When coming from a standard format, very often that data has to be repaired or improved, and Spatial does that as part of our interop product.
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One of the important uses of 3D models in the building information modeling (BIM) process is as inputs to analysis. There are many different areas of building analysis, the most obvious ones being structural analysis for static loads, for dynamic loading under winds, or the stress resulting from earthquakes.
There is a new wave of innovative processes and solutions that improve product production throughput, and enable once-impossible product creation. Advances such as model-based design (MBD), additive manufacturing (3D printing), pervasive engineering simulation, and robotics are making it possible to streamline the product development process, reduce cost of production, and accelerate time to market.
In the 3D modeling space, application developers face a number of challenges — getting to market on time, delivering the right feature set, producing a high-quality product — all while staying within budget. For companies to remain competitive, it is critical to invest resources and time on developing differentiated product features, rather than on behind-the-scenes, enabling technology.
Recently I was asked a question about one of the standard test files generated by NIST (National Institute for Standards and Technology) that was being translated by our 3D InterOp translator. The question concerned the diameter of a hole in the geometry with a dimension on it specifying ⌀0.238, which sounded innocuous enough at first.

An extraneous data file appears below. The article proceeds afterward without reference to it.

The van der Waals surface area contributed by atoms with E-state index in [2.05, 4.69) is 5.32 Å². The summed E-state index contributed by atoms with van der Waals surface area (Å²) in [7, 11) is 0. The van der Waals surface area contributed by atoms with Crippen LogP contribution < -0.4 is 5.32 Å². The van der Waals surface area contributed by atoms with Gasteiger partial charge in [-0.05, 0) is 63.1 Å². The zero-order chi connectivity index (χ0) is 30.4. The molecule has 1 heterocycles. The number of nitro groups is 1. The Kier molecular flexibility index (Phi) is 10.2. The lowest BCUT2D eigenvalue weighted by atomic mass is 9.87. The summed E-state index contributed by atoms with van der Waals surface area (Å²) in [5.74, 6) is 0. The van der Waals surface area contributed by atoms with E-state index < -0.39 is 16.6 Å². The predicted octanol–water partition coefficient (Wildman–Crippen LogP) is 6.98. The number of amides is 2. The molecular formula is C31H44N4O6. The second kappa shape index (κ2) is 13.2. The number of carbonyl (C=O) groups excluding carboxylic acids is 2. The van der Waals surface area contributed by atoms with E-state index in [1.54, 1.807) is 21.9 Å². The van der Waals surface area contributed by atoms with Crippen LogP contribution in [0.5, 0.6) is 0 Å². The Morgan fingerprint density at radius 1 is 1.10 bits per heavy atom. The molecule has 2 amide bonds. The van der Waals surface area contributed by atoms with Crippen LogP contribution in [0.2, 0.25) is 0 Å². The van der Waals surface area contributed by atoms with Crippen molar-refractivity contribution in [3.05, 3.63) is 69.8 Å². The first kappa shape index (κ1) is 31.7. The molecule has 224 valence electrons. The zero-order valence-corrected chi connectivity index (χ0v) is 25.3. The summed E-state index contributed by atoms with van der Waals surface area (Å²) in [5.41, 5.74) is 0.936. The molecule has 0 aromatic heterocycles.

It has already been a year since release 2017 1.0, which saw the introduction of a number of innovative features aimed at Innovation and Industrialization. Release 2018.1.0 is no different, building on the innovation of 2017.1.0 by improving the end-user experience, enabling new and evolved industry workflows and enabling faster time to market.
Every new technology goes through a honeymoon phase, where new technology X can now do Y and obsoletes all previous technology that used to do Y. Additive manufacturing (a.k.a., 3D printing) was no different, with predictions that soon practically everything from shoes to houses would be printed rather than made using traditional manufacturing techniques. And while 3D printing has moved in to mission-critical areas, such as medical implants and aviation, these efforts have come after significant investments in research & development (R&D) by large original equipment manufacturers (OEMs) to fully qualify the manufacturing process.
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Modern port design is a complex, multi-disciplinary exercise that deals with all aspects of a project, from the geological assessment to wharf construction. A general contractor has to facilitate the work of a wide number of engineering and construction teams. A wide range of disciplines must be covered: geology, geotechnical analysis, hydraulic design along with construction design.
It may be surprising to some that given the different target markets, there is an overlap between 3D visualization for engineering and interactive gaming. But whether it is to visualize a new actuator for a next-generation passenger jet, or build a post-apocalyptic cityscape populated with zombies, the goal is the same — enable human interaction. While the latter may appear less serious than the world of 3D engineering, the development costs for a console game are clearly very serious — Call of Duty: Modern Warfare 2 reportedly cost $50+M to develop plus another $200M in manufacturing, distribution and marketing, back in 2009!
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